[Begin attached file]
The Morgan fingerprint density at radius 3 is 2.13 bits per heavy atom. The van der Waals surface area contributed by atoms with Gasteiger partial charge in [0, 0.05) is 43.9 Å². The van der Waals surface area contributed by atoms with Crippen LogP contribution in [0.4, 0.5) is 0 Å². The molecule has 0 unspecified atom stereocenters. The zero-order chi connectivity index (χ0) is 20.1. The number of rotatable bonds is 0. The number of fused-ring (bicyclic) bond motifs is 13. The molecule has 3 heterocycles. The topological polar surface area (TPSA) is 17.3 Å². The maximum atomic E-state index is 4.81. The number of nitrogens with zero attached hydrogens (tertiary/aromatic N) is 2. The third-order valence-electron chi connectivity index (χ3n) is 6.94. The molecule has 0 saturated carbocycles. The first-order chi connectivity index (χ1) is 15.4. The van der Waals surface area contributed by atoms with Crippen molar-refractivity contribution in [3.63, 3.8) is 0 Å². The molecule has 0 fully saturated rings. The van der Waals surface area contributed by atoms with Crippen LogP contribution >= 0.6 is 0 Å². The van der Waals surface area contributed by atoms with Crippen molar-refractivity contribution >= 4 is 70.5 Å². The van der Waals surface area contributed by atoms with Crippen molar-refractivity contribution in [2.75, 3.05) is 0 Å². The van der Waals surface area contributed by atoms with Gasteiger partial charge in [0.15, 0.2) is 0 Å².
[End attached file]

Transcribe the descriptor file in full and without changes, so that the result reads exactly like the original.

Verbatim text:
The Morgan fingerprint density at radius 3 is 2.13 bits per heavy atom. The van der Waals surface area contributed by atoms with Gasteiger partial charge in [0, 0.05) is 43.9 Å². The van der Waals surface area contributed by atoms with Crippen LogP contribution in [0.4, 0.5) is 0 Å². The molecule has 0 unspecified atom stereocenters. The zero-order chi connectivity index (χ0) is 20.1. The number of rotatable bonds is 0. The number of fused-ring (bicyclic) bond motifs is 13. The molecule has 3 heterocycles. The topological polar surface area (TPSA) is 17.3 Å². The maximum atomic E-state index is 4.81. The number of nitrogens with zero attached hydrogens (tertiary/aromatic N) is 2. The third-order valence-electron chi connectivity index (χ3n) is 6.94. The molecule has 0 saturated carbocycles. The first-order chi connectivity index (χ1) is 15.4. The van der Waals surface area contributed by atoms with Crippen molar-refractivity contribution in [3.63, 3.8) is 0 Å². The molecule has 0 fully saturated rings. The van der Waals surface area contributed by atoms with Crippen LogP contribution >= 0.6 is 0 Å². The van der Waals surface area contributed by atoms with Crippen molar-refractivity contribution >= 4 is 70.5 Å². The van der Waals surface area contributed by atoms with Crippen molar-refractivity contribution in [2.75, 3.05) is 0 Å². The van der Waals surface area contributed by atoms with Gasteiger partial charge in [0.15, 0.2) is 0 Å².